Sometimes unfortunate circumstances can lead to serendipitous conclusions.
My father landed in the hospital for a few nights. There’s a joke picture on the internet with the billboard that reads “This year thousands of men will die from stubbornness” in typed font, and underneath it someone spray-painted “NO WE WON’T.” If it wasn’t my father who spray-painted that reply, he certainly could have.
The fact that he went to the hospital, much less stayed, means he probably should have gone several days earlier to be checked out.
With him laid up at Piedmont Newnan, my wife and daughter went to stay with my mom. My son happened to be off work with no plans. Between work and a normal 19-year-old’s social life, he’s not at the house as much I wish he was. But I understand. Either way, I wasn’t going to miss the opportunity for a father-son night.
A few months ago, we watched “Tombstone” together. He had never seen it. I think he ended up watching it three or four times in the next few days. A few days after that, he had a “Tombstone” movie poster on his wall.
On this night, I figured it was a perfect time to watch “Young Guns” and, if I was lucky, “Young Guns 2.” It worked out perfectly. He enjoyed the first one so much we got to watch both.
It was not a bad way to spend a Saturday night, him sitting on the sofa and me sitting in the recliner.
The next day, my wife brought my mom down to spend the night with us. I loaded up our Netflix account and had it set on Season 1, Episode 1 of “The Andy Griffith Show.” As soon as my mom got inside and comfortable, I hit play.
And there we sat for the rest of the day, watching Andy and Barney do their thing. About every third episode she would tell me we could watch something else if I wanted. I reassured her that there was nothing I would rather watch. Then she would tell us that it was the best show they ever made.
Not a bad way to spend a Sunday evening, her on the sofa and me in the recliner.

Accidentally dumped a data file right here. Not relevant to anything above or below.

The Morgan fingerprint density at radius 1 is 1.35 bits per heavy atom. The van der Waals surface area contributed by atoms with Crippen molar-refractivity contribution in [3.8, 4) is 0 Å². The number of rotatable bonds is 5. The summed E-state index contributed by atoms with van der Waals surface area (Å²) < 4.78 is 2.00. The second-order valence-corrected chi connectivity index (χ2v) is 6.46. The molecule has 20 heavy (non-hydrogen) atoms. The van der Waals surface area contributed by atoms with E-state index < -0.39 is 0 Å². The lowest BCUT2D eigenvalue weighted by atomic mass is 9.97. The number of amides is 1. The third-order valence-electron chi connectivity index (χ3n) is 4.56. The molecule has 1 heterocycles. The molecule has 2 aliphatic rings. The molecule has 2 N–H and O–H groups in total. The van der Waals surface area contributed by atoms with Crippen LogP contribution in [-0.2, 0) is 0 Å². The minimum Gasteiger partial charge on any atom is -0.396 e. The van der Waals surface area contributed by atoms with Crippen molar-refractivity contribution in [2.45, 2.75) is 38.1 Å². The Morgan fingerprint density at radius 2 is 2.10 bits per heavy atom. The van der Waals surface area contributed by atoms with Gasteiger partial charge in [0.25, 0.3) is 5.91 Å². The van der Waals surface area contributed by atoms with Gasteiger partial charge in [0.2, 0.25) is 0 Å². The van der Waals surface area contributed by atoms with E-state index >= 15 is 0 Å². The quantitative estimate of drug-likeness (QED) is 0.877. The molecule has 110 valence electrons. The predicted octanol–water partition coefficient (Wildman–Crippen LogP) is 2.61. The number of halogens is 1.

I shushed my wife right after I told her. I wanted to tell them all at the same time, her and the kids.
She had just pulled in with the groceries and was ready to start unloading. I told her to come in real quick, which made her ask what was wrong. She knew something was wrong.
I went ahead and told her as we walked to the house.
“Pop died this morning.”
She let out a loud “What?” at the exact moment our son was opening the door to come help with the groceries.
So I shushed her. In hindsight, not my proudest moment. I just wanted the kids to be sitting down when they heard.
It was completely unexpected news. Hearing it was bad. Having to say it was worse.
I’ve done death notifications at work. They’re one of the worst parts of the job. As hard as it is there, it’s harder when it’s your own blood.
After I told them, my wife came to hug me. I kind of pushed her off on our daughter, who was crying pretty bad.
In hindsight, my wife probably needed a hug more than she needed to give a hug. Pop has been her father-in-law since the mid-90s. Her own father died many years ago, and the “in-law” part dropped off long ago. He was a father to her too.
And I just wasn’t thinking.
You can do it every day at work and never be prepared when it’s you and yours.
I know for certain I made him proud twice. The first time I was dressed as a woman. I competed in the “Dragging for Dollars” charity for the Cancer Treatment Centers of America.
The second time I was dressed as a deputy. He rode down to Columbus to watch our class graduate.
From then on, anytime he introduced me, it went from being “This is my son Toby” to “This is my son Toby. He’s a Coweta County deputy.”
He was proud of that. He bought a gray Law Enforcement shirt and wore it often — even after I told him he probably shouldn’t. Not everyone likes the law, and I didn’t want him to ever be a target.
On Sunday night, Pop went to sleep and he just didn’t wake up.
He didn’t suffer. That’s about all I can say about that.
I can only ever remember seeing him cry once. It was when he got the phone call that his older brother had passed away. He walked out on his front porch, looked up and cried. Then he walked back inside and went on about just being sad.
I remember looking at him through the window. I had heard him say “Stop crying or I’ll give you something to cry about” more times than I could count, and here he was, out there crying.
He never did make good on his threat to give me something to cry about until today. He gave me something to cry about today.
I’ll probably write about my father a lot as I enter this year of firsts. First birthday without him. First Easter, first Christmas.
I guess I’ll get it started with the first column of mine he’ll never read.